One or more of the polymeric layers of a metallised film according to the invention may conveniently contain any of the additives conventionally employed in the manufacture of thermoplastics polymeric films. Thus, agents such as dyes, pigments, voiding agents, lubricants, anti-oxidants, anti-blocking agents, surface active agents, slip aids, gloss-improvers, prodegradants, ultra-violet light stabilisers, viscosity modifiers and dispersion stabilisers may be incorporated in the substrate and/or adherent layer(s), as appropriate. In particular an adherent layer, and/or a substrate, may comprise a particulate filler, such as silica, of small particle size. Desirably, a filler, if employed in an adherent layer, should be present in an amount not exceeding 50% by weight of the adherent layer, and the particle size thereof should not exceed 0.5 μm, preferably less than 0.3 μm, and especially from 0.005 to 0.2 μm. A filler, if employed in a substrate layer, should be present in a small amount, not exceeding 0.5%, preferably less than 0.2%, by weight of the substrate. The haze characteristics of a polymeric film containing a filler of large particle size are such that a metallised film prepared therefrom exhibits an undesirable dull appearance.

The adherent layers applied according to this invention to polyethylene terephthalate films are such that the film base is suitable for recycling through the film forming extruder and stretching equipment.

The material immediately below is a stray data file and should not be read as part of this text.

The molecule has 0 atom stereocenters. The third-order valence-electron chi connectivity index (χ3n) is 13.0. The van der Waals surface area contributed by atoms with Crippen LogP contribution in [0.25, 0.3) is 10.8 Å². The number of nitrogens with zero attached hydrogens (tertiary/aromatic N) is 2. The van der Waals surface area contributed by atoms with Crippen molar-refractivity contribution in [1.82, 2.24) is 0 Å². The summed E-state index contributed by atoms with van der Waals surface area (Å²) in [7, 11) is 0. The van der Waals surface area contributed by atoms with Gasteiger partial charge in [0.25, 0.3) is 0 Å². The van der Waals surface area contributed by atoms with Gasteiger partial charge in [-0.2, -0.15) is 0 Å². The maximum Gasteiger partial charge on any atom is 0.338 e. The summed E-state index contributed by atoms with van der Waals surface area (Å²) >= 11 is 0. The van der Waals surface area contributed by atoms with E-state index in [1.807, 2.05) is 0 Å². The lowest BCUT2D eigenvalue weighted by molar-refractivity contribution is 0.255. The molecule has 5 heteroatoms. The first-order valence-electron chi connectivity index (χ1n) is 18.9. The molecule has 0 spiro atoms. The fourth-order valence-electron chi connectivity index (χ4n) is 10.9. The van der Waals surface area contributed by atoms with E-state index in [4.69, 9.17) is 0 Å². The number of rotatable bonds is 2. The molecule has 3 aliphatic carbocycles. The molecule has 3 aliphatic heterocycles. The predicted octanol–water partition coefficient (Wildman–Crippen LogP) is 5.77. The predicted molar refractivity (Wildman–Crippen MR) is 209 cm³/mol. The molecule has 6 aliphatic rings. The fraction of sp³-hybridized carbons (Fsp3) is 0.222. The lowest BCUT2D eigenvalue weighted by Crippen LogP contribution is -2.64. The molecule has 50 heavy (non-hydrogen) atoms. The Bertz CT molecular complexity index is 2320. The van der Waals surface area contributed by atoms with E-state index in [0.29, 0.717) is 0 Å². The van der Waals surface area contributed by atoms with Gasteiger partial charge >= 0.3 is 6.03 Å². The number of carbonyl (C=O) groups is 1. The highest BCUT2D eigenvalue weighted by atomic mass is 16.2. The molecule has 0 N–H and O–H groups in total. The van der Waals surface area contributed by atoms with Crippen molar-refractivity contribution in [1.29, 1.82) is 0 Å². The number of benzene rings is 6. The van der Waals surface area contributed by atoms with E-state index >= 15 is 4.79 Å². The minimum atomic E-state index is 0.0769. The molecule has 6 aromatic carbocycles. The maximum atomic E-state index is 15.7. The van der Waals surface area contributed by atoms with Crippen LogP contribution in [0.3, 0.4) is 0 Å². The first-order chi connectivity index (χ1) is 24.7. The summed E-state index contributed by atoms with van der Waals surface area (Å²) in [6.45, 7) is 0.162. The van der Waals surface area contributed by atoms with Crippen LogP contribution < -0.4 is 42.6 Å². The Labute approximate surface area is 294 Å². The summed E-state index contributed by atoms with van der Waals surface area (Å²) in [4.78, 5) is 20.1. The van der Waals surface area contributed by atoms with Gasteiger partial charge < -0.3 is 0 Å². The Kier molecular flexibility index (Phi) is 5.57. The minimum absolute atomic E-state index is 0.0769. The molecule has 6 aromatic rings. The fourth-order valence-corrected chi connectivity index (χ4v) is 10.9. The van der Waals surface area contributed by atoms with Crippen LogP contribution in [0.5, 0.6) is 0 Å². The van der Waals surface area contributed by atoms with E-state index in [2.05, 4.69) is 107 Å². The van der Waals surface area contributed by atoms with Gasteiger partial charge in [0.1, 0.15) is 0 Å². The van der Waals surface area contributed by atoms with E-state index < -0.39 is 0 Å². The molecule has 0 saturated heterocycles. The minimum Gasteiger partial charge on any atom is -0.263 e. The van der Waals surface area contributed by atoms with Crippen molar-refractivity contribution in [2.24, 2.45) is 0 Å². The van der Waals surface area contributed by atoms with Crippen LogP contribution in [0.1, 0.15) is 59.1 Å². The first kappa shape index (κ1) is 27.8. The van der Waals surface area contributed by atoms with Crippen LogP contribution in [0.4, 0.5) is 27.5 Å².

Application of decorative and/or descriptive matter to the films of the invention may be effected by conventional printing techniques, for example-by printing an inked pattern directly onto the metallic surface of the film and, optionally, protecting the printed matter by a layer of a protective layer. Alternatively, reverse printing techniques may be employed whereby the printed matter is embedded in the film at an interlayer position.

Films according to the invention are of utility in a wide range of applications including decorative drapes, reflective screens, mirrors, solar panels, electrical circuit boards, capacitors, magnetic recording media and packaging wraps and pouches. Such films are of particular utility as the internal liner of bag-in-the-box containers for wines, beer and carbonated drinks.

BRIEF DESCRIPTION OF THE DRAWINGS

The invention is illustrated by reference to the accompanying drawings in which:

FIG. 1 is a schematic sectional elevation, not to scale, of a polyester film having a single metallic surface layer.